In early April the emerald ash borer was discovered near Victory, WI just across the Mississippi River from the Iowa-Minnesota border. [news release]
The emerald ash borer (EAB) is a small, invasive beetle, whose larvae tunnel under the bark, killing ash trees. With the discovery of an EAB infestation within sight of Iowa there is a great deal of concern about what this means for ash trees in Iowa.
The following is a brief summary of what is known and what is planned for the next few months in Iowa.
First, no EAB infestations have been found in Iowa through ongoing surveys, including tree inspections in Allamakee County across from Victory WI as recently as last week.
Background information on the Victory, Wisconsin EAB infestation
- The infestation was reported by a citizen who phoned the Wisconsin EAB hotline on March 30, 2009, reporting dead/dying ash in the area. A County Forester looked at the trees, took pictures and forwarded them to state officials. State officials visited the site on April 3, found larvae and sent them to a federal identifier. Positive confirmation was made Monday, April 6, 2009.
- Victory WI is a very small, unincorporated town on the banks of the Mississippi River. Ash trees in and near this town are infested with EAB.
- Wisconsin officials have confirmed that the Victory EAB infestation extends 2.5 miles south of town. They are continuing survey work but it may be some time before we know how far this infestation extends into Wisconsin because the area is heavily wooded and consists of rolling hills and river bottom land.
- Vernon County becomes the fifth infested county in Wisconsin. Crawford County has also been quarantined because of close proximity to the Victory infestation. EAB was discovered in Ozaukee and Washington counties last summer (2008); adjacent Fond du Lac and Sheboygan counties were also quarantined.
Emerald Ash Borer and Iowa
- There is no confirmed EAB infestation in Iowa as of April 23, 2009. In addition EAB has not yet been found in Minnesota.
- USDA and other officials have visually assessed trees in high risk areas in Allamakee Co. and cut down and peeled the bark of suspect trees. No EAB infestations were found in Iowa.
- DNR estimates there are up to 5 million ash trees in Allamakee County, comprising about 5% of the trees in the forested areas of this county. Allamakee is the most forested county in Iowa with 42% of the land covered by trees (176,000 acres of forest).
- The impact of EAB will be devastating. The cost of removing and replacing destroyed trees will be financially taxing, and the loss of such a large amount of trees will cause a severe environmental impact as well. There are approximately 88 million ash trees in Iowa, many of them in cities and neighborhoods. Loss of these ash trees may very well increase heating, cooling, and watering costs for residential areas. Iowa estimates the cost from EAB will exceed $7.5 billion to remove dead trees and another $5 billion to replant.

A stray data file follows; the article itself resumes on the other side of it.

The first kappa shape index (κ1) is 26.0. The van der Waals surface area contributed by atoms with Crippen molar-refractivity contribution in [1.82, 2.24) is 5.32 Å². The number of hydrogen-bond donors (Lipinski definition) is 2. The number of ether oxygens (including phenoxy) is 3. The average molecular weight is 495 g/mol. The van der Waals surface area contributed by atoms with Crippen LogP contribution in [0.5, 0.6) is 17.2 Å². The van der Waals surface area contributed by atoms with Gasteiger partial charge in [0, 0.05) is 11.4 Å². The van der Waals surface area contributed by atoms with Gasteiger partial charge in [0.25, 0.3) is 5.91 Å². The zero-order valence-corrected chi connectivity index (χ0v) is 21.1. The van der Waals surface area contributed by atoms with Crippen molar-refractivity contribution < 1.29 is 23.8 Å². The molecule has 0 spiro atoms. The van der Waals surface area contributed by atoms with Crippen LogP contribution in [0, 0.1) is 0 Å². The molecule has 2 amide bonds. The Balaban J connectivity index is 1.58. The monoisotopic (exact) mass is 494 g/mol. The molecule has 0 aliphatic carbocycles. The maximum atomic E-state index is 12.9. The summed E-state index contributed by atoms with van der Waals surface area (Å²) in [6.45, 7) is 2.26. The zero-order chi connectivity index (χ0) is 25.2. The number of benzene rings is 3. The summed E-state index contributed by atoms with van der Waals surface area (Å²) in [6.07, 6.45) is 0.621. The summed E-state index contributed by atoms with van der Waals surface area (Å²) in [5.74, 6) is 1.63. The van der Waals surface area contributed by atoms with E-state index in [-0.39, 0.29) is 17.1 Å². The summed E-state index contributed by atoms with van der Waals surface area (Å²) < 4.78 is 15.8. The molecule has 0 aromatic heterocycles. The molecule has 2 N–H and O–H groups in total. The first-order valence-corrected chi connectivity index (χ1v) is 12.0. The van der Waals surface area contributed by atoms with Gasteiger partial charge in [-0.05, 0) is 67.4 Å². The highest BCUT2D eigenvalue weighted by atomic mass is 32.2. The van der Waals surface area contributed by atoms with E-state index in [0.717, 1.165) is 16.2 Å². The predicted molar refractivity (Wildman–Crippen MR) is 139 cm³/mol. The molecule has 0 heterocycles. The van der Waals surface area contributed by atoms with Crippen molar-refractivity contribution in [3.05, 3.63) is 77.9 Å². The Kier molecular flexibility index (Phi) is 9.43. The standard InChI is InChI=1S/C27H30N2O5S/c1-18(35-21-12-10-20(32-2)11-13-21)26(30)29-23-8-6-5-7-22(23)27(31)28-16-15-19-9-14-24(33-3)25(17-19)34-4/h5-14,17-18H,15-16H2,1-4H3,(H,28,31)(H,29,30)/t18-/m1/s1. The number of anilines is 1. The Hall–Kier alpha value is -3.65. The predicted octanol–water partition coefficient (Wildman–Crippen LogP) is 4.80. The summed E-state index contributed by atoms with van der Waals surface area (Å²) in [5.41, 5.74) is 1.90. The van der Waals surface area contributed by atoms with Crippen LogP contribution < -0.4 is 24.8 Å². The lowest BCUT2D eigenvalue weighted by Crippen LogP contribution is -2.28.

- The Iowa Department of Agriculture and Land Stewardship, Iowa Department of Natural Resources, and Iowa State University Extension, in cooperation with USDA-APHIS and USDA Forest Service have been working together for several years surveying Iowa for EAB using visual assessments, purple sticky traps, and sentinel (Ã¢â‚¬ËœtrapÃ¢â‚¬â„¢) trees. To date none of these EAB survey tools has indicated any infestation within Iowa. State and federal officials are now planning the survey for the coming summer.
- Iowa State University Extension has begun work on control recommendations specific to Iowa home and landowners. However, no treatments are recommended in Iowa at this time.
- Because of the proximity to property managed by state and federal entities and the short distance to counties in Iowa and Minnesota, development of an area-specific response plan with multiple partners is in the making for the "three corners" area.
- One of the first steps in responding to the infestation will be to quarantine movement of hardwood firewood, ash nursery stock, ash timber or any other article that could spread EAB out of the infested area in Wisconsin. Minnesota has announced a state emergency quarantine of Houston Co. although they have not yet confirmed an EAB infestation in the state.
- We are preparing to ramp up our educational activities on EAB. These will be in addition to the previous emerald ash borer presentations, video broadcasts and web sites developed by Dr. Mark Shour, ISU Extension Entomologist, and Tivon Feely, Iowa DNR Forest Health Specialist. This will include a special program called "First Detector Training" authorized and funded in part by grants from the National Plant Diagnostic Network for dealing with invasive species.
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